Name: Scott Barkdoll
Job: Wood and canvas canoe builder
On a dead-end country road surrounded by rolling farm fields south of Middlebury, Scott Barkdoll builds and refurbishes wood and canvas canoes. His classic works evoke a simpler time of communing with the wilderness. Barkdoll, now 52, has been making things with his hands since he was 5 years old and building tree houses in Pennsylvania. Over the years, he has remodeled two houses and built three houses from scratch.
The son of a farmer, carpenter and itinerant preacher, Barkdoll grew up in Pennsylvania, Illinois, New Mexico and West Virginia. As an adult, he worked as a carpenter for a decade before visiting Connecticut's Mystic Seaport in 1990, where he saw a display of wooden canoes and fell in love.
In 1992, Barkdoll founded Skywoods Canoe Company. Over the past 20 years, first in Michigan and since 2004 in Vermont, he has built, bought, sold and renovated more than 1,000 wood and canvas canoes, he says. He's a member of the Wooden Canoe Heritage Association, which will hold its annual assembly July 12 to 17 at Paul Smith's College in upstate New York.
Barkdoll has taught wooden canoe building for various museums and organizations around the region and is a mentor to many aspiring builders. He took time out to talk with Seven Days about his craft.
SEVEN DAYS: What are your specialties within the wooden canoe community?
SCOTT BARKDOLL: In the winter of 1998 I built my first canoe molds. I have five different canoe models that I've built, and since then I have built around 30 of them. My two specialties are the smaller boats, like the 12-foot model called Dancing Girl, and then, on the other end, working on the great big war canoes that are 25 feet and longer, built mostly for summer camps.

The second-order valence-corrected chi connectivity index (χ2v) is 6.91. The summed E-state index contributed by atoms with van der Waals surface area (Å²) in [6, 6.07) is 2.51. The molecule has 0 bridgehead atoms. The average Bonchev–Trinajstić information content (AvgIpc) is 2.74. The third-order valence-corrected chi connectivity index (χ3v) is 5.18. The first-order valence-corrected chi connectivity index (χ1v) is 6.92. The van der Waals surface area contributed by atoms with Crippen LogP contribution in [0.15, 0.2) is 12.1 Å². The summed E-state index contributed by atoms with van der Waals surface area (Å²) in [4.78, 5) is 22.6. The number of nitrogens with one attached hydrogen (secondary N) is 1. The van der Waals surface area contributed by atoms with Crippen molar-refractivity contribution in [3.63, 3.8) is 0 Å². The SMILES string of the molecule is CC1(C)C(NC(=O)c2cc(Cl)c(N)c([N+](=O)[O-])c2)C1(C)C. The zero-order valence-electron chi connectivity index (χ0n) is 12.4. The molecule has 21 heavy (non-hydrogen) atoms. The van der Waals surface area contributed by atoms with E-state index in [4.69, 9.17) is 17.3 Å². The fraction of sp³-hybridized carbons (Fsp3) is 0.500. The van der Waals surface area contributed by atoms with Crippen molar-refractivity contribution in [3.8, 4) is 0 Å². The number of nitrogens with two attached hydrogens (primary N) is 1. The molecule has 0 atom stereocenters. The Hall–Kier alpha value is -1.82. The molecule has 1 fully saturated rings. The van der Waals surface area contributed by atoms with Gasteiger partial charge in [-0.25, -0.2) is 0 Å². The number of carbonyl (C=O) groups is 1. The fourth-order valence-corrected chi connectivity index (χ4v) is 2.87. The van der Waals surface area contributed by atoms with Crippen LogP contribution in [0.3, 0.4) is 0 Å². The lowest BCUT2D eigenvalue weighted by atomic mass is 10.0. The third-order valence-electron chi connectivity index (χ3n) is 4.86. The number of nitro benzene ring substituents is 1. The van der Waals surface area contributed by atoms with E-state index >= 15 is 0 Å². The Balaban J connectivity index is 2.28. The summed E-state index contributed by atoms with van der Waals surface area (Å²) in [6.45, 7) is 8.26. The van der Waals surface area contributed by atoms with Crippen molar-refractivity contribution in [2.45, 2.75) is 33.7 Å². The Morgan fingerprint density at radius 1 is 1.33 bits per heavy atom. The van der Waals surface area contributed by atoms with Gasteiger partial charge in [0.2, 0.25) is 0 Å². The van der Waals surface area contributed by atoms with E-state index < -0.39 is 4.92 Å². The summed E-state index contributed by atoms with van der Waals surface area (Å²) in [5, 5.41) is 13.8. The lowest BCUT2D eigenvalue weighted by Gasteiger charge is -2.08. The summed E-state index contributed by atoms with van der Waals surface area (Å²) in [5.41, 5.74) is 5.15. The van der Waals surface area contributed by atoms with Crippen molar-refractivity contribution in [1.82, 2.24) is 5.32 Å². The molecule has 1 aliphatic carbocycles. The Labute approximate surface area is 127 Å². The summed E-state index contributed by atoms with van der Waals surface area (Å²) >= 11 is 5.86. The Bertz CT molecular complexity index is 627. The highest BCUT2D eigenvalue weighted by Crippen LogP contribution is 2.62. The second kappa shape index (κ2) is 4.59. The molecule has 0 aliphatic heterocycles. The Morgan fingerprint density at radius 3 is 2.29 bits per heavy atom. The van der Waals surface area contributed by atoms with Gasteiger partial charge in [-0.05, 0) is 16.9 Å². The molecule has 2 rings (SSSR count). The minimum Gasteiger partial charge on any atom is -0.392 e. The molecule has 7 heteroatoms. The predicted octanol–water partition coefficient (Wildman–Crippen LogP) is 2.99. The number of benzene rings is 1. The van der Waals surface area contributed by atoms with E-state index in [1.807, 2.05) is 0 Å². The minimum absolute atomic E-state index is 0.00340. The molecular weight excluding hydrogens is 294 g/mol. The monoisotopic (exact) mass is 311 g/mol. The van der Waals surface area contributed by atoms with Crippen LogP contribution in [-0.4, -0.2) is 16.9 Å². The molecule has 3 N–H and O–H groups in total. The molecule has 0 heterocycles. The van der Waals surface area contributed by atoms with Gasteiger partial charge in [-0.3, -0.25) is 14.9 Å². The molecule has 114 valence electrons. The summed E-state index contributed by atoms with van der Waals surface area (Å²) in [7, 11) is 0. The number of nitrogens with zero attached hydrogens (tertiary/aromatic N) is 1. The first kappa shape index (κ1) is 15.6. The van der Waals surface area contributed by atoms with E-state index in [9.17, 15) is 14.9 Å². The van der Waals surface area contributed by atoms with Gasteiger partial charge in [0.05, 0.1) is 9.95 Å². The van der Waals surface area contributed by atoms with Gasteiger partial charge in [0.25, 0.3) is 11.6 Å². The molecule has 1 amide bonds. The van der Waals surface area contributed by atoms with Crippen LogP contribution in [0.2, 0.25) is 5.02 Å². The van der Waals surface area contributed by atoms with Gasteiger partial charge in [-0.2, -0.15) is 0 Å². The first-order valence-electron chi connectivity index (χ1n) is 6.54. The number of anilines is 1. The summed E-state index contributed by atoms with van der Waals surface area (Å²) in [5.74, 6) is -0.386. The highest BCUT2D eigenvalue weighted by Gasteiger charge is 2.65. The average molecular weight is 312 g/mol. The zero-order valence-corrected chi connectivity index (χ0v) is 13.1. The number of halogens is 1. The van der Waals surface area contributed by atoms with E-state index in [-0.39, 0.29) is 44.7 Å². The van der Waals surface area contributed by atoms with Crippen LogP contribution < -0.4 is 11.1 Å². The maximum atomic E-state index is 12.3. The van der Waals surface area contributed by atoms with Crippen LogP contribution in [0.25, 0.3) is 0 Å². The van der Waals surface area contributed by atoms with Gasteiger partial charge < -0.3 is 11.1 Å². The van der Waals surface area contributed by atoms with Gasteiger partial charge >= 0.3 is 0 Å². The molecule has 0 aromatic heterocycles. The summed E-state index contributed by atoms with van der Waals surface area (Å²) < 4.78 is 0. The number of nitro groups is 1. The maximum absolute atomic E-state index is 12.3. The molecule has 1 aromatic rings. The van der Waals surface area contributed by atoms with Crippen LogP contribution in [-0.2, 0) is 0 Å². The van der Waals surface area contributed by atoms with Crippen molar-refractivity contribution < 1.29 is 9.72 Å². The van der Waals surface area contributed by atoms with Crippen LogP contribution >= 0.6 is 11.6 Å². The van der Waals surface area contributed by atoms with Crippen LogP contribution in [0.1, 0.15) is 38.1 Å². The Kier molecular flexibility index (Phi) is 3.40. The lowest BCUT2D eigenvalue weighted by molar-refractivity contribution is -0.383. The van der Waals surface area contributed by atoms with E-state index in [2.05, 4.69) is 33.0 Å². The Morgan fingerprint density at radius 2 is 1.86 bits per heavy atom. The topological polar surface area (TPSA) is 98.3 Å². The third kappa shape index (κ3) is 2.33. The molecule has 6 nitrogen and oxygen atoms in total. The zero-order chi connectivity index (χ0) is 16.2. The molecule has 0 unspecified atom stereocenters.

SD: What do you like about your work?
SB: There are often great stories that come with canoes I work on. Many times the younger generation takes on restoring an old family heirloom for Mom or Dad's birthday or a family reunion. I once asked a very old grandmother about how she got her canoe (circa 1920), and she answered, "My dad bought it for me as a reward for stopping smoking." Another [customer] was a Boy Scout whose trip to the big jamboree was canceled due to a flu epidemic, so he got a canoe instead that summer. Becoming friends with customers is a lot of fun.
SD: What has been your biggest professional challenge?
SB: Reconstructing a 35-foot war canoe that came to me in two pieces. It was apparently broken apart by a horse that was tied to it. Rebuilding that was a real challenge! I've built canoes that have gone to British Columbia, Newfoundland and Australia.
SD: Where do you get the wood you work with?
SB: I buy Vermont northern white cedar, mostly from Goodridge Lumber in Albany, Vt., and a little bit from Shelburne Farms. Cedar steam-bends really well and is rot-resistant. The trim on the canoes is typically ash or cherry.
SD: What makes wooden canoes special or different from your average plastic boat?
SB: There's something aesthetically pleasing about wooden canoes. There's something magical about them on the water that lets you get closer to wildlife. The late [canoe builder] Jack McGreivey of Cato, N.Y., once said that wooden canoes are the perfect mating of art, craft and nature.
SD: You've paddled the Breaks of the Upper Missouri River in Montana, all around Michigan, the Adirondacks and around Vermont. Where do you paddle locally?
SB: I paddle on Otter Creek in Middlebury, from Pulp Mill Bridge to Belden Falls, and really enjoy that section.
SD: What's the best thing about your work?
SB: It's all I've ever known. I've loved working with wood my whole life. I really like the phrase I've heard at Yestermorrow [Design/Build School in Waitsfield], and that is, "Think with your hands."
The original print version of this article was headlined "Shipshape"
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